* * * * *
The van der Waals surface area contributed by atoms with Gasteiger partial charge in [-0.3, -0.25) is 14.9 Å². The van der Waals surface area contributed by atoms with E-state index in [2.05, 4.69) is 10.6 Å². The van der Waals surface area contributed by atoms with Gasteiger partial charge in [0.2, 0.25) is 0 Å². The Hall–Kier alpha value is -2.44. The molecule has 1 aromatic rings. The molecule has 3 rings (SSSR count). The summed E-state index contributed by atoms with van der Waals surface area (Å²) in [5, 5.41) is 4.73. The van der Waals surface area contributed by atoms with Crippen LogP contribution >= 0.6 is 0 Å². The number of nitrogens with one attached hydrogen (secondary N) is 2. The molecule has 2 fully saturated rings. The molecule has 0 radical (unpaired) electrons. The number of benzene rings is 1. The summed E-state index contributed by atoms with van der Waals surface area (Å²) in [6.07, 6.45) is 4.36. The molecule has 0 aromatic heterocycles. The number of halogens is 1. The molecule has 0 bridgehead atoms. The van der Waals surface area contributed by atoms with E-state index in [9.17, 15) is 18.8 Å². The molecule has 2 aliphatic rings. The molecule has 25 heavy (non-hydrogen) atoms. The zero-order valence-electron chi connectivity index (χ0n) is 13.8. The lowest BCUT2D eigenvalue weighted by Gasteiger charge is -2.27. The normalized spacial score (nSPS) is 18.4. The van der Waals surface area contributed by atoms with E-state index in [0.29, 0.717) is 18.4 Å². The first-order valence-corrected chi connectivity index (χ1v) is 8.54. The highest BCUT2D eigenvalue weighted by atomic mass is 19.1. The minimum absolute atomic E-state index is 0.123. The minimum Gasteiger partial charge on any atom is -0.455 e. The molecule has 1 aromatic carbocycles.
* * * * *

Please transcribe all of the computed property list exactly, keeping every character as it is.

The van der Waals surface area contributed by atoms with Gasteiger partial charge in [-0.3, -0.25) is 14.9 Å². The van der Waals surface area contributed by atoms with E-state index in [2.05, 4.69) is 10.6 Å². The van der Waals surface area contributed by atoms with Gasteiger partial charge in [0.2, 0.25) is 0 Å². The Hall–Kier alpha value is -2.44. The molecule has 1 aromatic rings. The molecule has 3 rings (SSSR count). The summed E-state index contributed by atoms with van der Waals surface area (Å²) in [5, 5.41) is 4.73. The van der Waals surface area contributed by atoms with Crippen LogP contribution >= 0.6 is 0 Å². The number of nitrogens with one attached hydrogen (secondary N) is 2. The molecule has 2 fully saturated rings. The molecule has 0 radical (unpaired) electrons. The number of benzene rings is 1. The summed E-state index contributed by atoms with van der Waals surface area (Å²) in [6.07, 6.45) is 4.36. The molecule has 0 aromatic heterocycles. The number of halogens is 1. The molecule has 0 bridgehead atoms. The van der Waals surface area contributed by atoms with E-state index in [9.17, 15) is 18.8 Å². The molecule has 2 aliphatic rings. The molecule has 25 heavy (non-hydrogen) atoms. The zero-order valence-electron chi connectivity index (χ0n) is 13.8. The lowest BCUT2D eigenvalue weighted by Gasteiger charge is -2.27. The normalized spacial score (nSPS) is 18.4. The van der Waals surface area contributed by atoms with E-state index in [0.29, 0.717) is 18.4 Å². The first-order valence-corrected chi connectivity index (χ1v) is 8.54. The highest BCUT2D eigenvalue weighted by atomic mass is 19.1. The minimum absolute atomic E-state index is 0.123. The minimum Gasteiger partial charge on any atom is -0.455 e. The molecule has 1 aromatic carbocycles.